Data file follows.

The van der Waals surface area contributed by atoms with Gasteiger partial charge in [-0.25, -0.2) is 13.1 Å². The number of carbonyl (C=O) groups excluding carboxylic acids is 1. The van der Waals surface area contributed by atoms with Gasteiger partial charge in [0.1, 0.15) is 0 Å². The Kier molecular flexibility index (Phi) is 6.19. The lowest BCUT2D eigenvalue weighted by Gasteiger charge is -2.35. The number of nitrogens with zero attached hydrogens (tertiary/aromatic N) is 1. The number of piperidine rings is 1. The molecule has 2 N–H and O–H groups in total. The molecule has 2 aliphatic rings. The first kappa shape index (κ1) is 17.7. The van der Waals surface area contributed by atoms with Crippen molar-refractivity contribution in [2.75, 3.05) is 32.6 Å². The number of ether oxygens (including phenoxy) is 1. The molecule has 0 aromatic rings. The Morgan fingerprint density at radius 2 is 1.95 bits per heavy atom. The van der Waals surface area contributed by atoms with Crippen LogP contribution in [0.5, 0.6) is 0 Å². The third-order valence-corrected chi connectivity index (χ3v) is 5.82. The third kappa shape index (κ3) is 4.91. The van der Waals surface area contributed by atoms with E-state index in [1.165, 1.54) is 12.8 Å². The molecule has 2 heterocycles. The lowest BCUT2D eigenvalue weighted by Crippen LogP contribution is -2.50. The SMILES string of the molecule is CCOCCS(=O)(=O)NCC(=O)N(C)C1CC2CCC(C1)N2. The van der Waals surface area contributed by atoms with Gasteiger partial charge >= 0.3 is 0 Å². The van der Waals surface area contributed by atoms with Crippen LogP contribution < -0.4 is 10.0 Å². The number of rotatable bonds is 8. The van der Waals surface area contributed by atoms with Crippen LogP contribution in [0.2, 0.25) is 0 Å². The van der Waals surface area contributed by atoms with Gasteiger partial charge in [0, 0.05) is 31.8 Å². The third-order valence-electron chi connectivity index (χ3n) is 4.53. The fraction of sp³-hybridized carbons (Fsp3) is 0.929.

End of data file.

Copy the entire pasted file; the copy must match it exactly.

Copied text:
The van der Waals surface area contributed by atoms with Gasteiger partial charge in [-0.25, -0.2) is 13.1 Å². The number of carbonyl (C=O) groups excluding carboxylic acids is 1. The van der Waals surface area contributed by atoms with Gasteiger partial charge in [0.1, 0.15) is 0 Å². The Kier molecular flexibility index (Phi) is 6.19. The lowest BCUT2D eigenvalue weighted by Gasteiger charge is -2.35. The number of nitrogens with zero attached hydrogens (tertiary/aromatic N) is 1. The number of piperidine rings is 1. The molecule has 2 N–H and O–H groups in total. The molecule has 2 aliphatic rings. The first kappa shape index (κ1) is 17.7. The van der Waals surface area contributed by atoms with Crippen molar-refractivity contribution in [2.75, 3.05) is 32.6 Å². The number of ether oxygens (including phenoxy) is 1. The molecule has 0 aromatic rings. The Morgan fingerprint density at radius 2 is 1.95 bits per heavy atom. The van der Waals surface area contributed by atoms with Crippen LogP contribution in [0.5, 0.6) is 0 Å². The third-order valence-corrected chi connectivity index (χ3v) is 5.82. The third kappa shape index (κ3) is 4.91. The van der Waals surface area contributed by atoms with E-state index in [1.165, 1.54) is 12.8 Å². The molecule has 2 heterocycles. The lowest BCUT2D eigenvalue weighted by Crippen LogP contribution is -2.50. The SMILES string of the molecule is CCOCCS(=O)(=O)NCC(=O)N(C)C1CC2CCC(C1)N2. The van der Waals surface area contributed by atoms with Gasteiger partial charge >= 0.3 is 0 Å². The van der Waals surface area contributed by atoms with Crippen LogP contribution < -0.4 is 10.0 Å². The number of rotatable bonds is 8. The van der Waals surface area contributed by atoms with Crippen LogP contribution in [0.2, 0.25) is 0 Å². The van der Waals surface area contributed by atoms with Gasteiger partial charge in [0, 0.05) is 31.8 Å². The third-order valence-electron chi connectivity index (χ3n) is 4.53. The fraction of sp³-hybridized carbons (Fsp3) is 0.929.